Voices

Government and scientific writing is usually done in this really bizarre institutional voice. You know the one I mean; you’ve read it and struggled with it, even if you’ve never deliberately tried to write it. It’s a weird, hyper-formalized, passive-verbed, long-winded writing style that you discovered had invaded your own writing when you were just starting out. You were probably praised for it, too— told it was “good English.”

Actually, it’s terrible English. Institutional Voice, aka Bureaucratese, avoids sentence subjects. All verbs are rendered in the passive. “It was discovered that…” “The decision was made that…” “The result was…” “The Department’s investigation demonstrated…” “The data show…”

Removing the subject was supposed to discourage egotistical self-aggrandizement; the text would be the authority, not any particular author. What really happened is that removing the human subject removed any sense of humanity, that yes, there is a caring, feeling person behind the keyboard. Or, as sometimes happens, that there is a person behind the keyboard who doesn’t care, or in fact glories in your misery. Institutional voice functions to put distance between author and reader. The reader cannot judge the author’s intentions or morals, and the author can say the most horrible things without once considering his audience. [0]

Part of our journey as writers is discovering our own authentic voices. Like glitter, Institutional Voice is pervasive, and as soon as you think you’ve removed the last of it from your writing, you’ll find it cropping up in the most bizarre and unexpected places. We spent our lives learning, “This is the Voice of Authority, this is the Voice of Somebody Who Knows What They’re Talking About,” and we’ll slip into it in order to disguise our own uncertainties about our prose.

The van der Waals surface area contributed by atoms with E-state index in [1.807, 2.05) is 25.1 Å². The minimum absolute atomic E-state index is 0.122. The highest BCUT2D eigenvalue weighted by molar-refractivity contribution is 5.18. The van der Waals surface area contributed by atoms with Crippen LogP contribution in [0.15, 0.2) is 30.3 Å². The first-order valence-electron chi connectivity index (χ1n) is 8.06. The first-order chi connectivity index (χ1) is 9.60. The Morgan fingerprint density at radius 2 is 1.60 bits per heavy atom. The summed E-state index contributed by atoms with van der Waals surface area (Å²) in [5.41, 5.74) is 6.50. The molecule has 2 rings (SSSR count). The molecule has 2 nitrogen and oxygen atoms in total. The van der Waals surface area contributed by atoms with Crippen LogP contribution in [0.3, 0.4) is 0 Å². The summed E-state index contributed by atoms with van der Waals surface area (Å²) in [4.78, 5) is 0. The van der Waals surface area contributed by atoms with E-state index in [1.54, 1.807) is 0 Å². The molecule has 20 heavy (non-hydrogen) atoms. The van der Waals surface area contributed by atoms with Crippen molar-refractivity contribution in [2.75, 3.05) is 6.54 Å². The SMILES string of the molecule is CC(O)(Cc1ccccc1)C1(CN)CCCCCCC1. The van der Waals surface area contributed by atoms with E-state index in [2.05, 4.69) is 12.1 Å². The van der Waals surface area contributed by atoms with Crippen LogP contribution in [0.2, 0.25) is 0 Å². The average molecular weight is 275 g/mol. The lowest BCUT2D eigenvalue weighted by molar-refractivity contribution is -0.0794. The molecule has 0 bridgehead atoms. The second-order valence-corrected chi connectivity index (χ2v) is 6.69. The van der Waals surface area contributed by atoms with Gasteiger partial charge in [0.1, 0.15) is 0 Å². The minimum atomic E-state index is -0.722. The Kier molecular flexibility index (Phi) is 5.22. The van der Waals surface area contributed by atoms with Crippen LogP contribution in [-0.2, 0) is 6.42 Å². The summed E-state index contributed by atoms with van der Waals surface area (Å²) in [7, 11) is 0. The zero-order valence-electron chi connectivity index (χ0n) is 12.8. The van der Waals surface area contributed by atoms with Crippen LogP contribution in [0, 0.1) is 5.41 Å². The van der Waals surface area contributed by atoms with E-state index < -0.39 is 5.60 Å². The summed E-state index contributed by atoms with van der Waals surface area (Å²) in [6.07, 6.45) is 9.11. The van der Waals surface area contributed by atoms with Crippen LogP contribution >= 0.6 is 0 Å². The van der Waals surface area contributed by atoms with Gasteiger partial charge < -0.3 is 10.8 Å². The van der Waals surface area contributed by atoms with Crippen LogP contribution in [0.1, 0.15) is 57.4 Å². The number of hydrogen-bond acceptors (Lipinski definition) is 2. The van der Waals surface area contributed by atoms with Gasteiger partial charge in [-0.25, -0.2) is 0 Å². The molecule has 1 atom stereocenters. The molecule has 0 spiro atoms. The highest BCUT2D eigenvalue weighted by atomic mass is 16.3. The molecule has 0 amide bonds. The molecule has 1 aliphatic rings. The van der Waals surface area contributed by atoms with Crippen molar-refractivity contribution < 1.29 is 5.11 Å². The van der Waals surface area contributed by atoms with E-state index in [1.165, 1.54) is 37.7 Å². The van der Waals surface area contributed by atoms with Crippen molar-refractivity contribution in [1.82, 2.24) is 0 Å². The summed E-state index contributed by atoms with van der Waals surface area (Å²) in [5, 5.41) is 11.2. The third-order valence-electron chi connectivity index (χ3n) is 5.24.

It sounds easy to stay away from Institutional Voice. “Just write the same way you speak!” they’ll tell you [1]. There’s two problems with that approach. First, have you ever read the transcript of a live interview? People speak in sentence fragments and run-ons and run-on sentence fragments all the time. And second, once you’ve been writing this crap for so long, you’ll start speaking that way, too.

[0] “The contents of Boxcar 113 will be disposed of according to the standard procedures.” To be spoken in a funny German accent, because, hey, we’re all about stereotyping and the glory of Godwin in this blog.
[1] “They” lie.

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